The fee will be increased to $10 after the pier is completed over the next few weeks with the additional funds being used for improvements and operations, Weis said.
“The potential for tourism in northern Haiti is incredible now that we have a pier,” Weis said. “We feel this development will put Haiti on the map by making Labadee one of the best destinations in the Caribbean.”
With 2,700 more passengers — a total of 6,300 — on days the ship visits, demand has increased for excursions beyond the snorkeling and other jaunts the cruise line currently offers through a tightly-managed experience.
Enter Delatour and Haiti’s tourism operators, who want to open the north to cruise passengers by turning the Citadelle — an impressive mountaintop fortress — into an international destination.
The $40 million plan involves transforming the now quaint town of Milot, home to the Citadelle and Palace of Sans Souci ruins, into a vibrant tourist village with arts and crafts markets, restaurants and stoned streets.
Guests would be ferried past a congested Cap-Haitien to a bay, then transported by bus past peasant plantations. Once in Milot, they would either hike or horseback to the Citadelle, built by 20,000 Haitians and named a World Heritage site in 1982.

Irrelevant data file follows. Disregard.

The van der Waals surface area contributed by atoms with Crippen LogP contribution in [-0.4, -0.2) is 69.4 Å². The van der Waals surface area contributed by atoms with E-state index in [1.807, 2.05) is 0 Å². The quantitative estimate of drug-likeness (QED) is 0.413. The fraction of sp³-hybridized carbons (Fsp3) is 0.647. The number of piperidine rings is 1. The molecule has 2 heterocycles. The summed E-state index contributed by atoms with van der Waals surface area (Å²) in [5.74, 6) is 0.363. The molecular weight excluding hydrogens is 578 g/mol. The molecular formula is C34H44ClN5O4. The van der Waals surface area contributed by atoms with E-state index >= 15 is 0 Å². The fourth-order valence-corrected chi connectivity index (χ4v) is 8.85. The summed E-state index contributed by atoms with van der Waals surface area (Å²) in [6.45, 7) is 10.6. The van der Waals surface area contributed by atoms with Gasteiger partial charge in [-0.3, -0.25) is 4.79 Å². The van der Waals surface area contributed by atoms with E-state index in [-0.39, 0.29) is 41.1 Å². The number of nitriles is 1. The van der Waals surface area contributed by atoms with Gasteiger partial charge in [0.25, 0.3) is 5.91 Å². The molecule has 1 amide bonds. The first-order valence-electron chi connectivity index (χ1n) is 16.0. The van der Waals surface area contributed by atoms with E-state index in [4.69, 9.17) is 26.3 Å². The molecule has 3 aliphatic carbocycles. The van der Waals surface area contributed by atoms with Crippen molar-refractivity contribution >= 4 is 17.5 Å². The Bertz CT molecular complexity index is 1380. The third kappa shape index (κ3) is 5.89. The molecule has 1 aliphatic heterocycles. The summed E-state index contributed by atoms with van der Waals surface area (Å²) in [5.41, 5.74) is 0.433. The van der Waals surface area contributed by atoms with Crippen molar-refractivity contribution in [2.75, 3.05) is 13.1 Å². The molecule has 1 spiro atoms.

“The four countries around us, regardless of their ideology or political system, all bet on tourism,” said Delatour, who also hopes to have Clinton visit the Citadelle. “There is a lot of pressure for Haiti to get into the fold.”
Weis said Royal Caribbean is willing to listen to plans to add day trips to its itinerary.
“Tours to the Citadelle is definitely achievable,” he said. “We have always expressed our strong support for the Citadelle and feel this would be an incredible experience for our guests by showing them the rich cultural heritage that Haiti has which is often forgotten.”
But in a country where paved roads and 24-hour electricity are luxuries, Delatour’s proposal is an ambitious one. Just constructing the seven miles from the bay to Milot — now a tortuous 45-minute, 17-mile trek — would cost about $8 million. Then the Citadelle has to be made accessible by adding guardrails and other amenities.
“It’s good to think long-term, but at the same time we have to employ short-term strategies as we go along,” said Jean Lionel Pressoir, a tour operator involved with Fondation Destination Haiti, which works with local communities to help them develop sustainable tourism models.
LACK OF SUPPORT
Meanwhile, government support for tourism initiatives has been slow. Case in point: After raising expections that the Cap-Haitien international airport would finally be modernized, allowing large jets from Miami and New York to land, parliament has yet to ratify the $30 million loan agreement between Haiti and Venezuela.
Simonnet, the local tourism leader, says business owners are excited by the prospects for the long-neglected region, but they are also looking for guarantees.
“Everyone is just living from day-to-day trying to figure out how to make payroll,” Simonnet said. “The international community is doing its part and we have to do ours, too.”